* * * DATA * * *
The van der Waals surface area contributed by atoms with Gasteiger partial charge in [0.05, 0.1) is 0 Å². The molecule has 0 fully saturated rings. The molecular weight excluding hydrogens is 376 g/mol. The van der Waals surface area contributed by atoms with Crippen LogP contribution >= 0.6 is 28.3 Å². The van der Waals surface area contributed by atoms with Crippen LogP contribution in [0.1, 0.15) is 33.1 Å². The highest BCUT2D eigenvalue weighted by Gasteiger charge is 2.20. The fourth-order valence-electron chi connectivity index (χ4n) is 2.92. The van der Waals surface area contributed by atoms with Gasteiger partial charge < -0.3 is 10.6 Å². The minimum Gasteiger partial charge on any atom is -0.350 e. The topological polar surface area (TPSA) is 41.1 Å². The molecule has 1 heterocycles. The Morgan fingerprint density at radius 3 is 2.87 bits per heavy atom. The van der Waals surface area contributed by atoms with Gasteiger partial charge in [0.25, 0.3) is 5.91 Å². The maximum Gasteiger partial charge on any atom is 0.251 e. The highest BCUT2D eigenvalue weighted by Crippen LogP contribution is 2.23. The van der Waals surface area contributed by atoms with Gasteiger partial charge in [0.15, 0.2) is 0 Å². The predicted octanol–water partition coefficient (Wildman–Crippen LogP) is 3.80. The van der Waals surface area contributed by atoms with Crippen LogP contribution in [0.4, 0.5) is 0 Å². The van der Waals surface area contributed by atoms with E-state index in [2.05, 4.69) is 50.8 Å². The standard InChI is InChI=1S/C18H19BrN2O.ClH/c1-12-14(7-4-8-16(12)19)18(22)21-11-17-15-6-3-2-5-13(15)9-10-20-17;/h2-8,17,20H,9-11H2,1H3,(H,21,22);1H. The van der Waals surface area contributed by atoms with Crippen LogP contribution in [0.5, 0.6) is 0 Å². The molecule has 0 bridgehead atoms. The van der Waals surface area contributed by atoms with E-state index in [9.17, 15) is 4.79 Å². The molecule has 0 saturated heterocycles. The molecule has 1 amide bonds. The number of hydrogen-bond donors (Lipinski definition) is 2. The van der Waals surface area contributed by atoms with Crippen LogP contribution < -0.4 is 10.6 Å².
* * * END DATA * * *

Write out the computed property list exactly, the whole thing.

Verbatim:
The van der Waals surface area contributed by atoms with Gasteiger partial charge in [0.05, 0.1) is 0 Å². The molecule has 0 fully saturated rings. The molecular weight excluding hydrogens is 376 g/mol. The van der Waals surface area contributed by atoms with Crippen LogP contribution >= 0.6 is 28.3 Å². The van der Waals surface area contributed by atoms with Crippen LogP contribution in [0.1, 0.15) is 33.1 Å². The highest BCUT2D eigenvalue weighted by Gasteiger charge is 2.20. The fourth-order valence-electron chi connectivity index (χ4n) is 2.92. The van der Waals surface area contributed by atoms with Gasteiger partial charge < -0.3 is 10.6 Å². The minimum Gasteiger partial charge on any atom is -0.350 e. The topological polar surface area (TPSA) is 41.1 Å². The molecule has 1 heterocycles. The Morgan fingerprint density at radius 3 is 2.87 bits per heavy atom. The van der Waals surface area contributed by atoms with Gasteiger partial charge in [0.25, 0.3) is 5.91 Å². The maximum Gasteiger partial charge on any atom is 0.251 e. The highest BCUT2D eigenvalue weighted by Crippen LogP contribution is 2.23. The van der Waals surface area contributed by atoms with Gasteiger partial charge in [0.15, 0.2) is 0 Å². The predicted octanol–water partition coefficient (Wildman–Crippen LogP) is 3.80. The van der Waals surface area contributed by atoms with Crippen LogP contribution in [0.4, 0.5) is 0 Å². The van der Waals surface area contributed by atoms with E-state index in [2.05, 4.69) is 50.8 Å². The standard InChI is InChI=1S/C18H19BrN2O.ClH/c1-12-14(7-4-8-16(12)19)18(22)21-11-17-15-6-3-2-5-13(15)9-10-20-17;/h2-8,17,20H,9-11H2,1H3,(H,21,22);1H. The van der Waals surface area contributed by atoms with Crippen LogP contribution in [0.5, 0.6) is 0 Å². The molecule has 0 bridgehead atoms. The van der Waals surface area contributed by atoms with E-state index in [9.17, 15) is 4.79 Å². The molecule has 0 saturated heterocycles. The molecule has 1 amide bonds. The number of hydrogen-bond donors (Lipinski definition) is 2. The van der Waals surface area contributed by atoms with Crippen LogP contribution < -0.4 is 10.6 Å².